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Pet Ownership

Selecting the perfect pet plus pet ownership!

Pet Ownership

Thinking about something petty?

If you are considering enhancing your lifestyle with a pet then you are about to enter into a relationship that will give you constant delight. Once you have experienced pet ownership, you will wonder how you survived without your new buddy.

We get something from our pets that we just don't seem to get from any other source, not even our fellow human beings, but how do you select the perfect pet and what is pet ownership like?

All the good oil is here!

Good Luck!!

Dr Cam's Information on Pet Ownership!

pawprint  Pets - Why own them?

pawprint  Buddy Pets

pawprint  Health Enhancers

pawprint  Diseases you can Catch from your Pets

pawprint  Choosing a pet

pawprint  The Difference Between Cats and Dogs

pawprint  Oh Baby!

pawprint  Kids and Pets

pawprint  Pets for the Elderly

pawprint  Selecting and Raising a perfect Pup

pawprint  Crying Wolf

pawprint  I Hate My Cat

pawprint  The History of Cat Domestication

pawprint  Poultry as Pets

pawprint  Reptiles as Pets

pawprint  Rat Tales

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Rat Tales

Have you ever considered a rascally rat as a pet? Rats make fascinating buddies. They are social, gentle creatures and cost very little to purchase. They are easy to maintain and as they have a short life span, they are not a long term commitment like dogs and cats - but they are addictive.

1. How Long Do Rats Live?

On the average, Rats live for 2 ½ to 3 ½ years although some have been known to live for more than four years.

2. What Type of Housing Do Rats Need?

A quality rodent residence should be made of strong material that will resist attempts by the rat to chew through it. Non-porous materials, such as plastic or metal, are ideal, and walls and fittings should not be coated with toxic paint that the rat might ingest.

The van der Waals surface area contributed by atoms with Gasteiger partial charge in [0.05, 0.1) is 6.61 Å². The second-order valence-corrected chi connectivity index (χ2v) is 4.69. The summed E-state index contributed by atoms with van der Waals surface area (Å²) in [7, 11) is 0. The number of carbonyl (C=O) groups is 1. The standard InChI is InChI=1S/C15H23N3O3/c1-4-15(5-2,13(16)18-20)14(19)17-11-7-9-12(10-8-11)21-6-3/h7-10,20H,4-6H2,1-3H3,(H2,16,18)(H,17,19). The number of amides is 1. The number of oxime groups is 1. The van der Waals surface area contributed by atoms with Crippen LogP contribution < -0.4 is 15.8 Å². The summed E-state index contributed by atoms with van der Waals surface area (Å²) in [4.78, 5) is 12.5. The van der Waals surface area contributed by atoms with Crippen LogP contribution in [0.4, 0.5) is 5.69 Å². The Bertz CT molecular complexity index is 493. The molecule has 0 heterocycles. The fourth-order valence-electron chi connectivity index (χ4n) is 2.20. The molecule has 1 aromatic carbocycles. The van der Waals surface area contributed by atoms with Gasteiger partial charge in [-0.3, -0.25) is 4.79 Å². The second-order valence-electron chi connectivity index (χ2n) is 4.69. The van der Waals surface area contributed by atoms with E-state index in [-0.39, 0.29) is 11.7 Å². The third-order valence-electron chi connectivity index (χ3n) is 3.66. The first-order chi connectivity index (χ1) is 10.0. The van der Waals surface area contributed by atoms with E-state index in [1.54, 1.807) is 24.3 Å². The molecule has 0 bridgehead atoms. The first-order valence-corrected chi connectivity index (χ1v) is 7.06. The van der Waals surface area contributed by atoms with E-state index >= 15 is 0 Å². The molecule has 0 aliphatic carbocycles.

Mesh cages are suitable but they must have solid floors.

Rats must be kept cool as they cannot shed heat easily. High temperatures are lethal, therefore they need good ventilation. Cages need to be escape-proof with tight fitting lids or doors.

Aquaria are often used because rascally rats cannot climb their walls. However, they don't allow effective ventilation and this can be a significant problem.

3. What Bedding Should I Use

Wood chips are commonly used for bedding. Cat litter such as the paper-based litters (Breeder's Choice or Lite and Easy) or the lucerne-based litters (Natty Kat) are suitable for a small number of rats.

Whatever the bedding used, it should be absorbent and be changed regularly to prevent smell and to promote hygiene. Two to three bedding changes per week are normally needed.

4. What Do I Feed My Rat

Rats are omnivores and will eat almost anything. However, to prevent nutritional deficiencies, commercially available balanced rat pellets are ideal. Rats will eat about five grams of balanced pellets per 100 grams of body weight.

Pellets can be supplemented with lucerne hay, well-washed fruits, vegetables, grains and nuts to provide a break from boredom. Hard foods cater for the rats' needs to gnaw.